“Still my girl?” Hank would say softly, right after I’d said hello. Uh-oh, I’d think. Usually, after that, I’d giggle (a bad habit I’m trying to break) and say, “It’s not Sally, Hank, it’s Annie.” And then he’d get embarrassed and a little mad and ask me to get Sally right away

Sometimes, though, I’d wait for just a second before I told him who he really was. I’d listen to him breathing over the line and think: This is what it’s like to have someone be crazy about you.

And Hank is around ALL THE TIME, eating dinner and watching Hill Street Blues with the family every week.

Leslie is extremely pushy about getting Annie to bust out of her funk and insists that they go trolling for boys at the Mall, where he has her eyes on a dreamy shoe salesboy. That’s how Annie gets talked into spending her entire allowance on tube socks. While Leslie’s plot to get shoeboy to notice her is a flop, Annie’s eye is caught by a demonstration by the YMCA’s tennis clinic. While Annie is genuinely interested in learning about the game, Leslie picks up Jeff and Zack, who are loathsome bores even for 13-year-olds. Yet somehow, Annie finds herself being talked into a trip to the lake for a “paddleboat war” and double date that weekend.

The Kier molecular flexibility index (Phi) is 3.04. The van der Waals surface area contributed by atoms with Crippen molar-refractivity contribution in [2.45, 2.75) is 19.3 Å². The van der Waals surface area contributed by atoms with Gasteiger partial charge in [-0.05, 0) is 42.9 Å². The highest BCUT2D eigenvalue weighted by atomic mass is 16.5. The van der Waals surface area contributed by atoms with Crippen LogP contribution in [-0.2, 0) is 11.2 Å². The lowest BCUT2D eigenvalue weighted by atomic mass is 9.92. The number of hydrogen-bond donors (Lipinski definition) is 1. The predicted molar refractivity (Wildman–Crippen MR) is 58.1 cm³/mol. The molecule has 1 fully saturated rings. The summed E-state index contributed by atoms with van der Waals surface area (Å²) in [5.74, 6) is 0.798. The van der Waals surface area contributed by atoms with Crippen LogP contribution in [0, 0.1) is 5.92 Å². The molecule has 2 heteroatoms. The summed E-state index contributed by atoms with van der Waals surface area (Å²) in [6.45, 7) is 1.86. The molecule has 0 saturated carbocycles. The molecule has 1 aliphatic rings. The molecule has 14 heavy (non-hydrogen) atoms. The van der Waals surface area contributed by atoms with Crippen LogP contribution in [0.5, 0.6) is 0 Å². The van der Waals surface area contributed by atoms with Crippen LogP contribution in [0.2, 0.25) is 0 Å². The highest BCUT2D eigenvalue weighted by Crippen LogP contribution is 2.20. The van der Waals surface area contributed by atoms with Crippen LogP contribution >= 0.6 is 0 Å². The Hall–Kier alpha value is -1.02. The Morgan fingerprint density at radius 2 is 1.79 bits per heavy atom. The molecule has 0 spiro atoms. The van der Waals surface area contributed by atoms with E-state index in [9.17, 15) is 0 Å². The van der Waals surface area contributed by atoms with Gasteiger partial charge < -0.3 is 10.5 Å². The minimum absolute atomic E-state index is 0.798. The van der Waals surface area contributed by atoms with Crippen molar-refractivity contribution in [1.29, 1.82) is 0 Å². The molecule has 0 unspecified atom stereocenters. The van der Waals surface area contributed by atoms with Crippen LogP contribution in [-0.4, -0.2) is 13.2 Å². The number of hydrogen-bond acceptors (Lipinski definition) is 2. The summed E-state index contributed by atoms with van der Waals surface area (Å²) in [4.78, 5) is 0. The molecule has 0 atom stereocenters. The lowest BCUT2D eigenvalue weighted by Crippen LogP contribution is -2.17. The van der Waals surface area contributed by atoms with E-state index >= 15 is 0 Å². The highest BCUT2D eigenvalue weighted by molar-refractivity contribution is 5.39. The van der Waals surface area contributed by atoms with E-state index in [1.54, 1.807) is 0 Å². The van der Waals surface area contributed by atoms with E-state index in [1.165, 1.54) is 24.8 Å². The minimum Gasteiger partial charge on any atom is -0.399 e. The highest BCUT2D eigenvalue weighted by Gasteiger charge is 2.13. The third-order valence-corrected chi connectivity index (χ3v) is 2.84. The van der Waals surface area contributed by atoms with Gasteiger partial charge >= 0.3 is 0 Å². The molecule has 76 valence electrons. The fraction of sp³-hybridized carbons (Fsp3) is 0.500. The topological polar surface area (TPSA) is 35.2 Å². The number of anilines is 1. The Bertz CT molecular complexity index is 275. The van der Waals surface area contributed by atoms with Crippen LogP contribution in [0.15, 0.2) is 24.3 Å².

Fate intervenes when Hank calls Friday morning looking to see if the Kozariches need any U-Pick strawberries; Sally is at work, but Hank invites Annie to join him. Leslie is furious that Annie is abandoning her:

“Sometimes I think you don’t even want guys to like you or be popular at all. You don’t even try.”